Rabbi Yossy Goldman has served as an emissary of the Rebbe in South Africa since 1976, first in Johannesburg and, more recently, as the senior rabbi at the Sydenham Shul. He was interviewed in the My Encounter Studio in Brooklyn in October of 2014.
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My name is Yosef Yitzchak (Yossy) Goldman. I was named after the Previous Rebbe, Rabbi Yosef Yitzchak Schneersohn, being born right after his passing. When my name was announced at my bris, there was a collective gasp, since I was one of the first babies named after him, and the community’s sense of loss was still very fresh and very raw.
As behooves a namesake of a Rebbe, after I completed my studies, I became the Rebbe’s emissary in a far-off land – in my case, South Africa. This happened in 1976, and it came about partly at the instigation of Rabbi Mendel Lipskar. He was the first Chabad emissary to go there, and – since we had been students together in yeshiva and good friends – he wanted me to join him.
Even before I was married, he was already talking to me about it, but I needed to get some more learning under my belt first . When the time came, I had many options. I thought about going to St. Louis because I wanted to serve in a big city, and St. Louis was the biggest city in North America that didn’t have a Chabad presence. But Mendel said to me, “When you consult the Rebbe, please also put Johannesburg on the list .”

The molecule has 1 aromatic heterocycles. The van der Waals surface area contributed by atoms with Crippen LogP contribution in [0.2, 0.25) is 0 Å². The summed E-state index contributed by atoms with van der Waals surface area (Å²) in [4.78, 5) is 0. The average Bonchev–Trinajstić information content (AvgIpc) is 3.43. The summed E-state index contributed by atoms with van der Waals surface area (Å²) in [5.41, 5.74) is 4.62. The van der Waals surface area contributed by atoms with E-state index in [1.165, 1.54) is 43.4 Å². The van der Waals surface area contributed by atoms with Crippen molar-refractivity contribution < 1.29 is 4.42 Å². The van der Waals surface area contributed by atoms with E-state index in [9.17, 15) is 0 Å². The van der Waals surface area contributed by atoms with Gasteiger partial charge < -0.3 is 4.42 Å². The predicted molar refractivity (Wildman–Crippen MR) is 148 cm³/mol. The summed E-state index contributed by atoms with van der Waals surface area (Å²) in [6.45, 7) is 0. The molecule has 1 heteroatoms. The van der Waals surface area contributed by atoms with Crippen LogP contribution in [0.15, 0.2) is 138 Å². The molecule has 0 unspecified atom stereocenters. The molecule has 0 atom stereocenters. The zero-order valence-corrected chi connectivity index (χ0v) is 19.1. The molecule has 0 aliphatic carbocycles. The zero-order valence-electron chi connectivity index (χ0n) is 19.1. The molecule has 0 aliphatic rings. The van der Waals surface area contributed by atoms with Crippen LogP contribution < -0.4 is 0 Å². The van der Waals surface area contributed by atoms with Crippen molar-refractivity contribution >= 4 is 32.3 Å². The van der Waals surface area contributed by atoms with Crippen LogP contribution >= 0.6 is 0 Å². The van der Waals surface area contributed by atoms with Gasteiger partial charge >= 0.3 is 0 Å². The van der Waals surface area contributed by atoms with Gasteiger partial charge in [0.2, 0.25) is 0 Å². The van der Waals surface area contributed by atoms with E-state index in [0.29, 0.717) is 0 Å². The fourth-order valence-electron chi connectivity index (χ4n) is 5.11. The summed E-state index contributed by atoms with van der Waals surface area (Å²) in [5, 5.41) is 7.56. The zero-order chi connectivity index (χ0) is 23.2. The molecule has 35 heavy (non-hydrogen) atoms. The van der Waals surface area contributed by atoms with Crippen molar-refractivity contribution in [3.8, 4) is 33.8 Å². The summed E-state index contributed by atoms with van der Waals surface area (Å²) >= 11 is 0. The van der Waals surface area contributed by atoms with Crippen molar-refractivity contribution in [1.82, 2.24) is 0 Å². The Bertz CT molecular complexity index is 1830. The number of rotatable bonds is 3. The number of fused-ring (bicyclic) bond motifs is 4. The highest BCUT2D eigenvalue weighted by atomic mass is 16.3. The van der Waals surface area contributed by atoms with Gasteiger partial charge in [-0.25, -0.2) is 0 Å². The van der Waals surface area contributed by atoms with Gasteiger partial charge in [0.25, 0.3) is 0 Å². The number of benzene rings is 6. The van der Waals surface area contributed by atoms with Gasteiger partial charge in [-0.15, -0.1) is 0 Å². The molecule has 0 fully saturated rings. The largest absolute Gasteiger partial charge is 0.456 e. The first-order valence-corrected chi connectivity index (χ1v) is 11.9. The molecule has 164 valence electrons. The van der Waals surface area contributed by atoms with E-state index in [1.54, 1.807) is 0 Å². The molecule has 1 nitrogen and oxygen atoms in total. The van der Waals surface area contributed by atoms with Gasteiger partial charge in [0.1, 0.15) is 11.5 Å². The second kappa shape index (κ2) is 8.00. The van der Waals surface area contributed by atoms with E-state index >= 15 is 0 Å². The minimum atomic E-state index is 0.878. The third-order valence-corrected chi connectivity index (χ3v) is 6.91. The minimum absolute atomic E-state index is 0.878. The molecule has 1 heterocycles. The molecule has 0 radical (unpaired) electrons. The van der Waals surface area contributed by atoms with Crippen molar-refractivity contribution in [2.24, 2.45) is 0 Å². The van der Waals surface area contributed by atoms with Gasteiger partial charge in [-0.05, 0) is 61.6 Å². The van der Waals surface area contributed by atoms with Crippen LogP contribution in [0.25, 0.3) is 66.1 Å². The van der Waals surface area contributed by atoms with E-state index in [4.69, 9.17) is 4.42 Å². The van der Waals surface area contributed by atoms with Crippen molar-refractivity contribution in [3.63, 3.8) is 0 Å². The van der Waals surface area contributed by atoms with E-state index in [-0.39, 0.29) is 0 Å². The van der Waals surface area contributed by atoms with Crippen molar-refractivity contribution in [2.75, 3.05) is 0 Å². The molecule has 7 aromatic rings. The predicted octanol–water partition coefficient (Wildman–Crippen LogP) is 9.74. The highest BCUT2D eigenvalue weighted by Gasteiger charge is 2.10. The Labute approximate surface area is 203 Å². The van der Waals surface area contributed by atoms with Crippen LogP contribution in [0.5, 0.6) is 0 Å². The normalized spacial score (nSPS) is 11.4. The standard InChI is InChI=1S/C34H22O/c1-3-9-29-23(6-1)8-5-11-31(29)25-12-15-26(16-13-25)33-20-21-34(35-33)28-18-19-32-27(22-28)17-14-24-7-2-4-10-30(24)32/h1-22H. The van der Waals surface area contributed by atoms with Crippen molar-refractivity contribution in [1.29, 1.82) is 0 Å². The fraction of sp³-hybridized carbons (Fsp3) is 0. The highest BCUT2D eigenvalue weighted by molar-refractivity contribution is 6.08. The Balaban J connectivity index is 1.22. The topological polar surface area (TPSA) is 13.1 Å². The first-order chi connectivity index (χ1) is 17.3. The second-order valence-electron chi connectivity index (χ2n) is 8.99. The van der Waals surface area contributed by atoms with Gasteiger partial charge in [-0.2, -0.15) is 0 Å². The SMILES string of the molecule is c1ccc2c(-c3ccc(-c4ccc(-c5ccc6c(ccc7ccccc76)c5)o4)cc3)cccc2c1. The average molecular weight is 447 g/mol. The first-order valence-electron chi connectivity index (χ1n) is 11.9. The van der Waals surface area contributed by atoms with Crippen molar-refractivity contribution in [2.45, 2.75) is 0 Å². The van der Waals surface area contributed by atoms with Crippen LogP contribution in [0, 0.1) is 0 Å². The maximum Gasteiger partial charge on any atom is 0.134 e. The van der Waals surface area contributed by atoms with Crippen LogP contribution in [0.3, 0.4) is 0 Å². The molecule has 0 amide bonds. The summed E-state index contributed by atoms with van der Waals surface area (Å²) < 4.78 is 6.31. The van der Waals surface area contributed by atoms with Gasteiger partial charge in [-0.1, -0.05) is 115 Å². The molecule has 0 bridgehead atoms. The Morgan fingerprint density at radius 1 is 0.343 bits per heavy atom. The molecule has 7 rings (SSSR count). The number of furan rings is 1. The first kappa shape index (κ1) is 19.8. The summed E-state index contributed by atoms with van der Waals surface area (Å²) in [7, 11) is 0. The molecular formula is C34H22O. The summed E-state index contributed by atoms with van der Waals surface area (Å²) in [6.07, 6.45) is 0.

And that is what I did. I wrote to the Rebbe presenting my options, and the Rebbe returned my letter with the word Johannesburg underlined. So with one stroke of the pen, the Rebbe dispatched me – and my wife and two small children – to South Africa, which proved to be exactly the right place for us. We went there in 1976 and never looked back.
In hindsight, I don’t know how many Chabad emissaries make a life-long commitment to go to a place they’ve never been to before. But that’s what we did. I signed up for a mission on the other side of the world in darkest Africa, which back then was much farther away from New York than it is today. I guess I was naïve or idealistic, or both, but I never took a trip to check it out. I went trusting the Rebbe that this is where I belonged – that it was our purpose in life to serve the Jews of Johannesburg.